The t-distribution is symmetric but comparatively flatter (see the solid line in the graph below) than the standard normal distribution (the dashed line below). The shape of particular t-distribution is determined by the degrees of freedom (df). When the sample mean $ \bar{X}$ and the sample standard deviation $ S$ are obtained from data of the sample size

n = ,

it is assumed that the test statistic

$ T = \displaystyle\frac{\bar{X}-\mu}{S/\sqrt{n}}$ =

has the t-distribution with df = n-1 degrees of freedom with true population mean $ \mu$. If the true standard deviation $ \sigma$ is known, use df = +Inf (the infinity $ +\infty$).

We can calculate the critical region corresponding to the level $ \alpha$. Or, the numerical values of critical region can be found in t-distribution Table.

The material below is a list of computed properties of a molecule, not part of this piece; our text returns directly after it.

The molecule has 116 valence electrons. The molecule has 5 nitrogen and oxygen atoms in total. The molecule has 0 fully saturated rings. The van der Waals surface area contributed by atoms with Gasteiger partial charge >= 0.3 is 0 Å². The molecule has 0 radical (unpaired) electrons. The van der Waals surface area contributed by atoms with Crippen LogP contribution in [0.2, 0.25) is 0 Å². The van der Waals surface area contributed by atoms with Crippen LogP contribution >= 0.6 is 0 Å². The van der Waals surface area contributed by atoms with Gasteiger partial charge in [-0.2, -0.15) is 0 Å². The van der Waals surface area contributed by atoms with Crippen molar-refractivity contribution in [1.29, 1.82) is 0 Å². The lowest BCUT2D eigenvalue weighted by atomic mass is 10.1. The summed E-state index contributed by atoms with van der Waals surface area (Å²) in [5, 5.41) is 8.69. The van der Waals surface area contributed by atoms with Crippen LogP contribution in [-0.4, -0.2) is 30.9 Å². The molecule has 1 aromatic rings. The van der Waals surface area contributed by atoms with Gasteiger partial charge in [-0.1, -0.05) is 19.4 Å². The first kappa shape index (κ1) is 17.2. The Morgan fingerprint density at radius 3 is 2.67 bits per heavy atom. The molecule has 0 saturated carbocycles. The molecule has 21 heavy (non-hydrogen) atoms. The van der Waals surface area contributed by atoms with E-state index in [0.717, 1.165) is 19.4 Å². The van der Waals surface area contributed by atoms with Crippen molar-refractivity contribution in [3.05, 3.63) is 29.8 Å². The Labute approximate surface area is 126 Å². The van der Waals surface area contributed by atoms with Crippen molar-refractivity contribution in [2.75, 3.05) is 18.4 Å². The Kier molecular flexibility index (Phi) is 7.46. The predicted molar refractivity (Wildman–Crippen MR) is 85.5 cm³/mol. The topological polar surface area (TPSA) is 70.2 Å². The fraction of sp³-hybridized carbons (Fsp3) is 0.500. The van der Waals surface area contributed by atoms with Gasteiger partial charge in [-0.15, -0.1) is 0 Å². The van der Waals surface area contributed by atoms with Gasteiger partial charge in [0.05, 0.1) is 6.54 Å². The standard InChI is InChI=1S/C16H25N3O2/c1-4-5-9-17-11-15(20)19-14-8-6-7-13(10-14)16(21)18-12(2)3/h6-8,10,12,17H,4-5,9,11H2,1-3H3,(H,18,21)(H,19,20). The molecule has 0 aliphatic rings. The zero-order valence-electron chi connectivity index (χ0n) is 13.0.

Level (p-value) $ \alpha =$
Right-tailed region $ T > t_{\alpha,df} =$
Two-sided region $ \vert T\vert > t_{\alpha/2,df} =$
Left-tailed region $ T < -t_{\alpha,df} =$

The appropriateness of this calculation can be ensured if (a) the sample distribution is approximately normal (the use of QQ plot is recommended), or (b) the sample size $ n$ is adequately large (as a rule of thumb it is desirable to have $ n \ge 30$).

Conversely when the test statistic T is given, we can find the corresponding $ \alpha$ so that the value T belongs to the critical region, and call it p-value.

© TTU Mathematics